Argentina's Iguazu National Park: Waterworks and Wildlife
A year ago I wrote an article for the Traveler asking readers to name their favorite national parks outside the United States. I listed a few of mine to spark the conversation, including Iguazú National Park in Argentina, a World Heritage Site.
Earlier this month, my wife, Kathy, and I were fortunate to revisit Iguazú. The visit solidified my opinion that it is one of the world’s great parks.
The falls are formed by the Iguazú River on the border of Argentina, Brazil, and Paraguay. According to some accounts, there are 275 separate falls, extending over a lateral length of more than a mile-and-a-half. There are national parks on both the Brazilian and Argentine sides of the river.
The Argentine park is something like 135,000 acres of subtropical forest. It is very well-known for its bird life. We saw toucans, blue dacnis, plush-crested jays, magpie tanagers, chopi blackbirds and others that we could not identify. We also saw monkeys, agoutis, a large rodent; guinea pigs, and; coati, a relative to raccoons.
We hiked the sendero superior, the upper trail, and the sendero inferior, or lower trail. Both of these are relatively short, easy hikes and they put you up close to the falls. We also took a ten-minute journey on a small train out to the boardwalk that leads to the garganta del diablo’, the "devil’s throat," the largest of the falls in terms of volume of water. The thundering noise here is unbelievable.
When you are tired of waterfalls, take the Macuco Trail, which plunges into the subtropical forest and is a great reminder of John Muir’s observation that in nature, everything is connected to everything else. Birds were everywhere but most evident early in the morning. Like many park animals, the monkeys hung out wherever there were people, hoping for a handout. These were the Capuchin monkeys. The coati likewise gathered near people places.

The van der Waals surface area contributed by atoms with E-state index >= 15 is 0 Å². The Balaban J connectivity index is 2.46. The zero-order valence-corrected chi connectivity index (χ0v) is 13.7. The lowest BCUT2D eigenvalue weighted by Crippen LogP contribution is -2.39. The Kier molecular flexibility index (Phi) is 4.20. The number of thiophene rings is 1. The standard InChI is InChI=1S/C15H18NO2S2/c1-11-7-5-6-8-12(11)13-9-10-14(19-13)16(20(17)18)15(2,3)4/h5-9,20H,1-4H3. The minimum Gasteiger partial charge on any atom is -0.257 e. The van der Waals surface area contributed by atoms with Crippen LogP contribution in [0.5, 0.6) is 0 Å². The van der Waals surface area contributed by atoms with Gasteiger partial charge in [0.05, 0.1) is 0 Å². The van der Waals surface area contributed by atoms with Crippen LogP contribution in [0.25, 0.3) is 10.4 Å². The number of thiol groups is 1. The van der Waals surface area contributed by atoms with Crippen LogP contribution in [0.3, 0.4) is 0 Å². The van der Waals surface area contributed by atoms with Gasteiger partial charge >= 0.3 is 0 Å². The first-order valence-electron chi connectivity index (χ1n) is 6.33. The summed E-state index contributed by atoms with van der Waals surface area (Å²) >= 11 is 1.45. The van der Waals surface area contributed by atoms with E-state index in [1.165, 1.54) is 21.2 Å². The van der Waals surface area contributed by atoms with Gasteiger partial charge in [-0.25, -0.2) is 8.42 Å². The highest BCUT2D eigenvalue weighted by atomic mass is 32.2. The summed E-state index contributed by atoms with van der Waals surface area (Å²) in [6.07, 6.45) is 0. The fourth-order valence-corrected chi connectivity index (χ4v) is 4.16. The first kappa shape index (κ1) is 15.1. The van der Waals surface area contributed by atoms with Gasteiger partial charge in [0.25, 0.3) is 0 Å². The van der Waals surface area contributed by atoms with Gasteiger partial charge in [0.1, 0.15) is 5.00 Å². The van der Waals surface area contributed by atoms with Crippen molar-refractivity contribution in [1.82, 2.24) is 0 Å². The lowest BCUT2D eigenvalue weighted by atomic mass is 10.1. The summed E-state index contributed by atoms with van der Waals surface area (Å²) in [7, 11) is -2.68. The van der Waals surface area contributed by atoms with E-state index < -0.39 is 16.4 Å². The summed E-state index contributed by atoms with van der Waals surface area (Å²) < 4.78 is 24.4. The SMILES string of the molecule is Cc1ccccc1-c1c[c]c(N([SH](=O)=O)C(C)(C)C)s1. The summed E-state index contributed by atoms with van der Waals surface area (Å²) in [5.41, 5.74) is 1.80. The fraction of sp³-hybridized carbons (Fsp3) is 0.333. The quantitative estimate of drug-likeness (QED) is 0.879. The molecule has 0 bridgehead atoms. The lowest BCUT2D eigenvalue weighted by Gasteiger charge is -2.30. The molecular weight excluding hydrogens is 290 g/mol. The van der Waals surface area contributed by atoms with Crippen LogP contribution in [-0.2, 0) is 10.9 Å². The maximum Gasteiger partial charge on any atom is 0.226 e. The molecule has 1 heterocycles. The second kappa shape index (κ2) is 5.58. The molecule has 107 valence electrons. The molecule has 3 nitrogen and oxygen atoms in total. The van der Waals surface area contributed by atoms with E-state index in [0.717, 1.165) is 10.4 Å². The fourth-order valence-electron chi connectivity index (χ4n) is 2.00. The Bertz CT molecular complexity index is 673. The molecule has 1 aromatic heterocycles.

Before we headed to Argentina, I had written the superintendent of the park, Daniel Crosta, to tell him that I would be there. He and one of his assistants came over to our hotel to see me following one of our days there. He told me that the park is the most heavily visited of the Argentine parks, with almost 1 million visitors annually. He also explained that park officials are struggling with many of the same problems national parks across the world face: inadequate budgets, poaching, and tension with people living around the park. He invited me to talk to his rangers the following day at the park’s new visitor center. I eagerly agreed.
The Argentine ranger is one of the country’s iconic figures. They have good uniforms, a hat that is not completely unlike the flat hat that U.S. rangers wear, carry weapons and have law enforcement authority, and are governed by a separate statute that confers upon them special status in comparison to other Argentine park employees. They are very well-trained as graduates of Argentina’s ranger training school, the best of its kind in Latin America. In my opinion, only the Costa Rican rangers come close to being as professional as the Argentines.
My message to them had to do with the importance of standing together with other Spanish-speaking rangers to improve the lives and working conditions of their ranger colleagues in other Latin American countries, many of whom work under very adverse conditions, with lousy supervision, and poor pay. I also stressed that protected areas like Iguazú cannot exist without the support of the local people. It is simply impossible to station a ranger every 100 meters or so around the park to protect it; local people have to be our allies, not our enemies.
Someone who is a lot smarter than I am once observed, “Victoria Falls in Africa shows us what the word ‘magnificent’ means. Iguazú shows us the meaning of ‘beautiful.’” I agree.